Effect of Organic Acids on Microbial Populations and Salmonella typhimurium in Pork Loins

Kang, Seoknam;Jang, Aera;Lee, Sang Ok;Min, Joong Seok;Kim, Il Suk;Lee, Mooha

  • Received : 2002.04.23
  • Accepted : 2002.10.22
  • Published : 2003.01.01


The objective of this study was to evaluate the effects of various organic acids on microbial characteristics and Salmonella typhimurium in pork loins. Fresh pork loins were sprayed with various organic acids such as lactic acid, citric acid and acetic acid at various concentrations (0.5, 1, 1.5 and 2%). After spraying, the samples were packaged by HDPE film under air and stored at $4^{\circ}C$ for 14 days, and analyzed. Microbial deterioration of pork loins during the aerobic cold storage was delayed by organic acid spray. The bactericidal effect of acids increased with the increasing concentration. However, the inhibitory activity of organic acids during the storage varied with the kinds and concentrations of the acids. As for total plate counts, acetic acid was found to have the highest bactericidal activity, whereas citric acid was found to be the most inhibitory for coliform and S. typhimurium.


Lactic Acid;Citric Acid;Acetic Acid;Salmonella Typhimurium;Total Plate Counts;Coliforms


  1. Chung, K. C. and J. M. Goepfert. 1970. Growth of Salmonella at low pH. J. Food. Sci. 35(3):326-328.
  2. Garbutt, J. 1997. Essentials of food microbiology. The Bath Press, Bath, Great Britain. pp. 74-77.
  3. Osthold, W., H. K. Shin, J. Dresel and L. Leistner. 1984. Improving the storage life of carcasses by treating their surfaces with an acid spray. Fleischwirtschaft 64:828.
  4. Federic. T. L., M. F. Miller, L. D. Thomson and C. B. Ramsey. 1994. Microbiological properties of pork cheek meat as affected by acetic acid and temperature. J. Food. Sci. Vol. 59. No.2. 300-302.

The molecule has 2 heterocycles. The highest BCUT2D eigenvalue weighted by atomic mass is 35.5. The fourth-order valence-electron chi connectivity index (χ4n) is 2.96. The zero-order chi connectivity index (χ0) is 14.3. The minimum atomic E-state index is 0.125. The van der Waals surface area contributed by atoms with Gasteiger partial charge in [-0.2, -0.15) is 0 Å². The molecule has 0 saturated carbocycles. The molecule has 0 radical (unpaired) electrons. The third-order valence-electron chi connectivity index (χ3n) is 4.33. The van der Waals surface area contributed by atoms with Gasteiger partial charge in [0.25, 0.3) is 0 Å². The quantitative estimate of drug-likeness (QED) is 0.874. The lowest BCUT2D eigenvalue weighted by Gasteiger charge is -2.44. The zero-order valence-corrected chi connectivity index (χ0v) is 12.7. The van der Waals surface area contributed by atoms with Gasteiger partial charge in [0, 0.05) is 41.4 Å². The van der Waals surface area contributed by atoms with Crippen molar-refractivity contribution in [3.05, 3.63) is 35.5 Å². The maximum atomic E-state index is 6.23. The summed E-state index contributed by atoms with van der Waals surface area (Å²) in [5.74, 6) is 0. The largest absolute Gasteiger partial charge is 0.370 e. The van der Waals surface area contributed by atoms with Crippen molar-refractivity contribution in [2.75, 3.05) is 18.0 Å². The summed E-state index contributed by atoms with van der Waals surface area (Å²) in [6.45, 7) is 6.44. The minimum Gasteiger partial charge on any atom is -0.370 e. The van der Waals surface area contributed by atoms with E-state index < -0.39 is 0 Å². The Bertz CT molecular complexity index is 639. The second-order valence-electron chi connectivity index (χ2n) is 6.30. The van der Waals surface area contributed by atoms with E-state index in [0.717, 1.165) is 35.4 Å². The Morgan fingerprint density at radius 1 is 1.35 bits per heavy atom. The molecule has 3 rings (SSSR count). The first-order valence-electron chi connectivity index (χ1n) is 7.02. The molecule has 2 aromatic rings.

5. Fu, A.-H., J. G. Sebranek and E. A. Murano. 1994. Microbial and quality characteristics of pork cuts from carcasses treated with sanitizing sprays. J. Food Sci. 59(2):306-309.
  6. Ouattara, B., R. E. Simard, R. A. Holley, G. J. -P. Piette and A. Begin. 1997. Inhibitory effect of organic acids upon meat spoilage bacteria. J. Food Prot. 60(3):246-253.
  7. Tamblyn, K. C. and D. E. Conner. 1997. Bactericidal activity of organic acids against Salmonella typhimurium attached to broiler chicken skin. J. Food Prot. 60(6):629-633.
  8. Doores, S. 1993. Organic acids. In: Antimicrobials in Foods (Ed. A. L. Branene and P. M. Davidson). Marcel Dekker, Inc. pp. 75-108.
  9. Prasai, R. K., G. R. Acuff, L. M. Lucia, D. S. Hale, J. W. Savell and J. B. Morgan. 1991. Microbiological effects of acid decontamination of beef carcasses at various locations in processing. J. Food Prot. 54:868-872.
  10. Goddard, B. L., W. B. Mikel, D. E. Conner and W. R. Jones. 1996. Use of organic acids to improve the chemical, physical, and microbial attributes of beef strip loins stored at $-1^{\circ}C$ for 112 days. J. Food Prot. 59(8):849-853.
  11. SAS. 1995. SAS User's Guide. SAS Institute, Gary, NC, USA.

Cited by

  1. Effect of a Combination of Low Level Ozone and Metal Ions on Reducing Escherichia coli O157:H7 and Listeria monocytogenes vol.18, pp.4, 2013,
  2. The use of lysozyme to prepare biologically active chitooligomers vol.25, pp.1, 2015,
  3. Bactericidal Efficacy of a Disinfectant Spray Containing a Grapefruit-seed Extract, Citric acid, Malic acid and Benzalkonium Chloride against Salmonella Typhimurium and Brucella ovis vol.31, pp.4, 2016,
  4. serovar Typhimurium as a test organism vol.18, pp.2, 2017,